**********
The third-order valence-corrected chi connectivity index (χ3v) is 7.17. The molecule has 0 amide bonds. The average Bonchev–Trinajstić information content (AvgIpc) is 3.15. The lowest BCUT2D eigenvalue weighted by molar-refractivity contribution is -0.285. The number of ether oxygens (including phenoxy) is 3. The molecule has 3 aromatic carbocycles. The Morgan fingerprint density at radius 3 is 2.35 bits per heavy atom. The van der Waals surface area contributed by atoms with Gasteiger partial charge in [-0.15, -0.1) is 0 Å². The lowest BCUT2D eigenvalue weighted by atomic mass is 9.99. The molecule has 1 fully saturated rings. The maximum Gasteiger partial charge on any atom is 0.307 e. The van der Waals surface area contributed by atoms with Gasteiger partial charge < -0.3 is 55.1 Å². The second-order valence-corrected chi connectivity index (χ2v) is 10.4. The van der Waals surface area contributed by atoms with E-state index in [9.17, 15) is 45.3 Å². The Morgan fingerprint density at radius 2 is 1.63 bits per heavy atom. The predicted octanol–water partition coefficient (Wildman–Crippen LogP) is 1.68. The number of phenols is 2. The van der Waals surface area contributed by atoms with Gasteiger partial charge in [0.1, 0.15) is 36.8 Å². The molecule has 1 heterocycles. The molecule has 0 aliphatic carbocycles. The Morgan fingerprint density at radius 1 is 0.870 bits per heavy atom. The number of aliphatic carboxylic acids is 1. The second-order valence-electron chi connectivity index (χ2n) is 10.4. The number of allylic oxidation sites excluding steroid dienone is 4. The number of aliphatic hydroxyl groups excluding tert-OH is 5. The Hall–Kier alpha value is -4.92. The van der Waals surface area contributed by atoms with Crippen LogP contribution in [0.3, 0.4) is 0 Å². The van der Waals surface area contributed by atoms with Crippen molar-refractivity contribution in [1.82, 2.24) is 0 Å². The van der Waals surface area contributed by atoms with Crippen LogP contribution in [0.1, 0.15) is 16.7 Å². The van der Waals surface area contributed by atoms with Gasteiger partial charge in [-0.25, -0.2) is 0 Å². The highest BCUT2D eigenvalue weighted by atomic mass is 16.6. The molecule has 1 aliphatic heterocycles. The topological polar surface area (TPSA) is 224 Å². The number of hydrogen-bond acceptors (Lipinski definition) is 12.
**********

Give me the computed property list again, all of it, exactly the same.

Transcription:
The third-order valence-corrected chi connectivity index (χ3v) is 7.17. The molecule has 0 amide bonds. The average Bonchev–Trinajstić information content (AvgIpc) is 3.15. The lowest BCUT2D eigenvalue weighted by molar-refractivity contribution is -0.285. The number of ether oxygens (including phenoxy) is 3. The molecule has 3 aromatic carbocycles. The Morgan fingerprint density at radius 3 is 2.35 bits per heavy atom. The van der Waals surface area contributed by atoms with Gasteiger partial charge in [-0.15, -0.1) is 0 Å². The lowest BCUT2D eigenvalue weighted by atomic mass is 9.99. The molecule has 1 fully saturated rings. The maximum Gasteiger partial charge on any atom is 0.307 e. The van der Waals surface area contributed by atoms with Gasteiger partial charge < -0.3 is 55.1 Å². The second-order valence-corrected chi connectivity index (χ2v) is 10.4. The van der Waals surface area contributed by atoms with E-state index in [9.17, 15) is 45.3 Å². The Morgan fingerprint density at radius 2 is 1.63 bits per heavy atom. The predicted octanol–water partition coefficient (Wildman–Crippen LogP) is 1.68. The number of phenols is 2. The van der Waals surface area contributed by atoms with Gasteiger partial charge in [0.1, 0.15) is 36.8 Å². The molecule has 1 heterocycles. The molecule has 0 aliphatic carbocycles. The Morgan fingerprint density at radius 1 is 0.870 bits per heavy atom. The number of aliphatic carboxylic acids is 1. The second-order valence-electron chi connectivity index (χ2n) is 10.4. The number of allylic oxidation sites excluding steroid dienone is 4. The number of aliphatic hydroxyl groups excluding tert-OH is 5. The Hall–Kier alpha value is -4.92. The van der Waals surface area contributed by atoms with Crippen LogP contribution in [0.3, 0.4) is 0 Å². The van der Waals surface area contributed by atoms with Crippen molar-refractivity contribution in [1.82, 2.24) is 0 Å². The van der Waals surface area contributed by atoms with Crippen LogP contribution in [0.1, 0.15) is 16.7 Å². The van der Waals surface area contributed by atoms with Gasteiger partial charge in [-0.25, -0.2) is 0 Å². The highest BCUT2D eigenvalue weighted by atomic mass is 16.6. The molecule has 1 aliphatic heterocycles. The topological polar surface area (TPSA) is 224 Å². The number of hydrogen-bond acceptors (Lipinski definition) is 12.